Also, some employers can be biased knowing your commute. Avoid getting filtered out.

11

Readability matters

Readability matters

Use ample white space. Negative space never hurt anyone :)

12

Avoid personal information

Avoid personal information

For heaven's sake, please don't include your religion, your parent's name, your age, and other personal details. No employer is interested in such information and they are legally required to not differentiate based on such information.

13

Skills and work experience

Differentiate between your skills and your work experience. Work experience is the project-specific work you've done in the past. Skills are your learning and knowledge, resulting (may be partially) from doing that work.

14

Showcase soft skills and leadership qualities

Showcase soft skills and leadership qualities

Unless you are applying for a position of a one-man army (say for the post of a Superhero), do include all possible references to your work that showcase your soft skills and life skills, if you've done any such work. For example, mentoring or counseling, leading a project or a team, advising, torch bearing or pioneering, managing conflicts, volunteering, and so on.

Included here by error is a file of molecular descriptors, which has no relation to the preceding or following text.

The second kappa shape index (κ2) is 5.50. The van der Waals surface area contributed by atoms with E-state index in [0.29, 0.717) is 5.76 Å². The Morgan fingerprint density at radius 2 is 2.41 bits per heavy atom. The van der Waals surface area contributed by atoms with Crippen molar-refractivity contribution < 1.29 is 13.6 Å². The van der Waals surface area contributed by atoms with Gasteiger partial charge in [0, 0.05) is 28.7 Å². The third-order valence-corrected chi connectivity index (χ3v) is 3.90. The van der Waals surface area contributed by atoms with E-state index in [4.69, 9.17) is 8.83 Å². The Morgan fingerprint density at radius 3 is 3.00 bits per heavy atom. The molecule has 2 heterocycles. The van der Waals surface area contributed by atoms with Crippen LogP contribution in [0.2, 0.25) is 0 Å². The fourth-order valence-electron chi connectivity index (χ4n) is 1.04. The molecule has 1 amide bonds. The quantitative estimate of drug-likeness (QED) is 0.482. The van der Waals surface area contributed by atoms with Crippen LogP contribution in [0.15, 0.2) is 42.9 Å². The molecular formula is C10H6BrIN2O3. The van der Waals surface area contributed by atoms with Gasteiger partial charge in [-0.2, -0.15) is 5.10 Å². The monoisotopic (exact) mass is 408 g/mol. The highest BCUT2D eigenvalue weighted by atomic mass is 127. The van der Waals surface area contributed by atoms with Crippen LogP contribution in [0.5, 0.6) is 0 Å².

15

Work experience and achievements

Work experience and achievements

Don't list projects and job description. Mention your contributions and achievements, the impact you had on the group, and the ROI for the organization. Being a member of any committee or a group doesn't count! What were your contributions as a member?

16

Impact and achievements

Impact and achievements

Instead of just using comparatives, mention the exact impact, if you can. For example, "lowered MTBF value by 10%" is better than writing "improved the process" or "lowered losses".

17

Page length

Page length

Unless you have many years of experience or are a genius who has created a lot of value in a short time, stick with one page resumes only. By all means wrap it up in maximum two pages.

18

Respect businesses and use proper branding

Respect businesses and use proper branding

Make sure the copyrighted, trademarked, and registered words are used with appropriate casing and branding guidelines are adhered to. It shows you care and have a good ATD. For example, JavaScript not Javascript, Microsoft not MicroSoft, LaTeX not Latex... you get the gist.

19

Basic grammar and writing style

Basic grammar and writing style

Watch out for casing, punctuation, hyphenation, and subject-verb agreements. And most importantly for the typos! "A 2013 CareerBuilder survey found that 58% of resumes have typos."